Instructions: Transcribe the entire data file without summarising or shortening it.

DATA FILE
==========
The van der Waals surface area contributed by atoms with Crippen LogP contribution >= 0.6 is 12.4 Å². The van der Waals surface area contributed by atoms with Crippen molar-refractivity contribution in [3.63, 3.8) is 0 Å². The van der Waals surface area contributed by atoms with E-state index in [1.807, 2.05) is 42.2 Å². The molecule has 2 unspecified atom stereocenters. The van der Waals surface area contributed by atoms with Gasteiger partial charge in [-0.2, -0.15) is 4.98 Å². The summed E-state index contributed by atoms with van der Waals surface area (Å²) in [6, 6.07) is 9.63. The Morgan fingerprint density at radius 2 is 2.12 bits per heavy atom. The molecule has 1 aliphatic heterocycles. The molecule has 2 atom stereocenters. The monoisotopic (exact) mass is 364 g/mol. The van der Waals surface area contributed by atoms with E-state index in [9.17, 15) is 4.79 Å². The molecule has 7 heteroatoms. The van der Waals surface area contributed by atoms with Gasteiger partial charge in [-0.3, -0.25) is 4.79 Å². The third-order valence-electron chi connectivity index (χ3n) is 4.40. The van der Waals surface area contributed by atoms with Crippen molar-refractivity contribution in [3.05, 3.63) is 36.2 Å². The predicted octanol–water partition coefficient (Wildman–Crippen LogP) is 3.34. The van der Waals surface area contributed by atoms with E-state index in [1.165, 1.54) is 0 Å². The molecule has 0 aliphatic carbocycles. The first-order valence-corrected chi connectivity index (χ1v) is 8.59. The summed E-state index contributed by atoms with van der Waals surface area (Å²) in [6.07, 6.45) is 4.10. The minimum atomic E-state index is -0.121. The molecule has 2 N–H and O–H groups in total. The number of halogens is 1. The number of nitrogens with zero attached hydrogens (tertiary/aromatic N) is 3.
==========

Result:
The van der Waals surface area contributed by atoms with Crippen LogP contribution >= 0.6 is 12.4 Å². The van der Waals surface area contributed by atoms with Crippen molar-refractivity contribution in [3.63, 3.8) is 0 Å². The van der Waals surface area contributed by atoms with E-state index in [1.807, 2.05) is 42.2 Å². The molecule has 2 unspecified atom stereocenters. The van der Waals surface area contributed by atoms with Gasteiger partial charge in [-0.2, -0.15) is 4.98 Å². The summed E-state index contributed by atoms with van der Waals surface area (Å²) in [6, 6.07) is 9.63. The Morgan fingerprint density at radius 2 is 2.12 bits per heavy atom. The molecule has 1 aliphatic heterocycles. The molecule has 2 atom stereocenters. The monoisotopic (exact) mass is 364 g/mol. The van der Waals surface area contributed by atoms with E-state index in [9.17, 15) is 4.79 Å². The molecule has 7 heteroatoms. The van der Waals surface area contributed by atoms with Gasteiger partial charge in [-0.3, -0.25) is 4.79 Å². The third-order valence-electron chi connectivity index (χ3n) is 4.40. The van der Waals surface area contributed by atoms with Crippen molar-refractivity contribution in [3.05, 3.63) is 36.2 Å². The predicted octanol–water partition coefficient (Wildman–Crippen LogP) is 3.34. The van der Waals surface area contributed by atoms with E-state index in [1.165, 1.54) is 0 Å². The molecule has 0 aliphatic carbocycles. The first-order valence-corrected chi connectivity index (χ1v) is 8.59. The summed E-state index contributed by atoms with van der Waals surface area (Å²) in [6.07, 6.45) is 4.10. The minimum atomic E-state index is -0.121. The molecule has 2 N–H and O–H groups in total. The number of halogens is 1. The number of nitrogens with zero attached hydrogens (tertiary/aromatic N) is 3.